2. Barb,
    I am sorry that you lost your companion it is hard when that happens. But this is such a beautiful tribute. Blessings to you.

    1. Wow! That is so beautiful Barb! The eyes are amazing!! It is so difficult losing a pet we were so close to. My two cats have helped me through my Breast Cancer journey. They snuggled up to me in bed when I was feeling at my worse, let me pet them, and their purring calmed me and made me smile. Animals are such a joy to have. May you keep your fond memories of Pip in your heart.

    1. Every time I’d leave the house I felt like I was forgetting something. I’d even catch my self when looking at dog treats in the store… Tough changes to make.

  3. This is so beautiful. I know how heartbroken you must be, I lost my beloved poodle in 2010. It will get better. You are such a talented lady. I wish we were related, so I could come make things with you. 😆 I just know you’re a fun person to hangout with!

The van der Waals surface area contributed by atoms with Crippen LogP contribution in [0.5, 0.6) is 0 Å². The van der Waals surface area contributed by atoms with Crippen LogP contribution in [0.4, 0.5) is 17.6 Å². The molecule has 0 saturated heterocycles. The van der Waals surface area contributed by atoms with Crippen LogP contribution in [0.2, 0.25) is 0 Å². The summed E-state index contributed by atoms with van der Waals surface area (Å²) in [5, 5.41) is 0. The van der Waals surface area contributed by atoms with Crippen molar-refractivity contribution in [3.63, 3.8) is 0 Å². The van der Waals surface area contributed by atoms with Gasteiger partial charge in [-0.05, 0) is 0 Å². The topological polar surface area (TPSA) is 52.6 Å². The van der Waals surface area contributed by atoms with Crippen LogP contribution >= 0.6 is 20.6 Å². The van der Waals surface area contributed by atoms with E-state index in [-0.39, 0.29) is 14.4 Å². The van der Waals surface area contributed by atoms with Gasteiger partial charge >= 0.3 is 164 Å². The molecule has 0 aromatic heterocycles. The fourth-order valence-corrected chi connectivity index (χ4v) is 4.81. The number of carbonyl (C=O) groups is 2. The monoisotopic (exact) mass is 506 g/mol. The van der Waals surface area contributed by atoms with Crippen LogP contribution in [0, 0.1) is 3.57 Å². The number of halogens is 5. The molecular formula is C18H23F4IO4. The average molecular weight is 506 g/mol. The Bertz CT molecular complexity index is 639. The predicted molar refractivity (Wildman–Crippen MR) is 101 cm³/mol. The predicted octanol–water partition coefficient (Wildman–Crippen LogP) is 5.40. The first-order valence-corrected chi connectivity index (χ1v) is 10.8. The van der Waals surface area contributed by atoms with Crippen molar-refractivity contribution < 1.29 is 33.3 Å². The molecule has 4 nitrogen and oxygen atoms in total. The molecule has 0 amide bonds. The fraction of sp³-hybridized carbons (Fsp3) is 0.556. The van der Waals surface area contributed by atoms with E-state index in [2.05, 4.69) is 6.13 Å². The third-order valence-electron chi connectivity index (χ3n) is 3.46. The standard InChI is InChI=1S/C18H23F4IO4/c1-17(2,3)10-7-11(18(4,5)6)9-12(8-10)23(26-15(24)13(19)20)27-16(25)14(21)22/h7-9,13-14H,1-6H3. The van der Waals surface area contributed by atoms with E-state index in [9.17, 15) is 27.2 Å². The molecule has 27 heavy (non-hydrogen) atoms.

1. Thanks I was wondering if it does… It’s been a tough haul lately with the added knee pain/surgery so my usual stamina is affected. 😢 you aren’t the first who wanted to come over and make things. Friends of friends often asked if they could tag along. Now I have thousands who can via my site…

  4. Thank you so much for your beautiful Havenese. I had one too that died at 12 years. But I couldn’t stand being without one so I got my Nikki. She is 2 years and the love of my life. What a wonderful way to remember your friend.

    1. Ah yes, you understand! I am still quite traumatized about certain health conditions Pip had and I’m not sure I’d be able to let that go yet. I would love to fill the void when I can. One more new knee and healing and then who knows! Kisses to Nikki!

  5. My heart hurts for your loss. Losing a family member is never easy. I know when Pip made it to the Rainbow Bridge he was greeted by a bunch of friends (that he didn’t know he had) and is eating pancakes flipped to him from Bernie, the dad of a dear friend. Your sculpture is beautiful. I would never thought to do this – ok, maybe if making sculptures was in my wheelhouse, I might have. I love to see what you are working on. Your projects are always so unique and gorgeous.

    1. Thanks Bernie! I know there’s a few who would be so willing to scoop him up and cuddle! I’ve never hear the expression of ‘wheelhouse’, but you never really know unless you try… I do aim not to just regurgitate all the stuff on the ‘net, I want to be ‘Unique’!